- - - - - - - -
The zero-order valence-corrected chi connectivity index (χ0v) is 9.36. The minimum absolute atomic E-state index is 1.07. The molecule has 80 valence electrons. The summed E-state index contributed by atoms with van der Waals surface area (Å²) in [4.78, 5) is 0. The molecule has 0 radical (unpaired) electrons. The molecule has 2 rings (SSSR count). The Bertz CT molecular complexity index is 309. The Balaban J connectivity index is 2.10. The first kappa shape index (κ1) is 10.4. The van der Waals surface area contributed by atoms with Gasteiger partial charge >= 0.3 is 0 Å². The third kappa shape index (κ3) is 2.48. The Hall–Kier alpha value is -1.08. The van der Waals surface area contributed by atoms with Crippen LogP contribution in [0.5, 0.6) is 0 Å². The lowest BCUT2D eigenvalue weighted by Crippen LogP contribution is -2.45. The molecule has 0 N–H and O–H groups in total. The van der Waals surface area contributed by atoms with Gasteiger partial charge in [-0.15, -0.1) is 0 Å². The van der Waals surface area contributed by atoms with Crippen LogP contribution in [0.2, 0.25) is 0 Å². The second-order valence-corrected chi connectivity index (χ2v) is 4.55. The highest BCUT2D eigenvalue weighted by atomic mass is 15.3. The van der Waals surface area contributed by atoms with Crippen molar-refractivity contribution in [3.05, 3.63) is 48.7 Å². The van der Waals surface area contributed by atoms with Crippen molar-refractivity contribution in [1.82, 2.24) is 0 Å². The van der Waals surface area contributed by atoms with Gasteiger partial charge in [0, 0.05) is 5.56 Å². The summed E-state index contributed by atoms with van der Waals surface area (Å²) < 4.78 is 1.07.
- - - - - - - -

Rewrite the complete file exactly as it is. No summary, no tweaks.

The zero-order valence-corrected chi connectivity index (χ0v) is 9.36. The minimum absolute atomic E-state index is 1.07. The molecule has 80 valence electrons. The summed E-state index contributed by atoms with van der Waals surface area (Å²) in [4.78, 5) is 0. The molecule has 0 radical (unpaired) electrons. The molecule has 2 rings (SSSR count). The Bertz CT molecular complexity index is 309. The Balaban J connectivity index is 2.10. The first kappa shape index (κ1) is 10.4. The van der Waals surface area contributed by atoms with Gasteiger partial charge >= 0.3 is 0 Å². The third kappa shape index (κ3) is 2.48. The Hall–Kier alpha value is -1.08. The van der Waals surface area contributed by atoms with Crippen LogP contribution in [0.5, 0.6) is 0 Å². The lowest BCUT2D eigenvalue weighted by Crippen LogP contribution is -2.45. The molecule has 0 N–H and O–H groups in total. The van der Waals surface area contributed by atoms with Gasteiger partial charge in [-0.15, -0.1) is 0 Å². The van der Waals surface area contributed by atoms with Crippen LogP contribution in [0.2, 0.25) is 0 Å². The second-order valence-corrected chi connectivity index (χ2v) is 4.55. The highest BCUT2D eigenvalue weighted by atomic mass is 15.3. The van der Waals surface area contributed by atoms with Crippen molar-refractivity contribution in [3.05, 3.63) is 48.7 Å². The van der Waals surface area contributed by atoms with Crippen molar-refractivity contribution in [1.82, 2.24) is 0 Å². The van der Waals surface area contributed by atoms with Gasteiger partial charge in [0, 0.05) is 5.56 Å². The summed E-state index contributed by atoms with van der Waals surface area (Å²) < 4.78 is 1.07.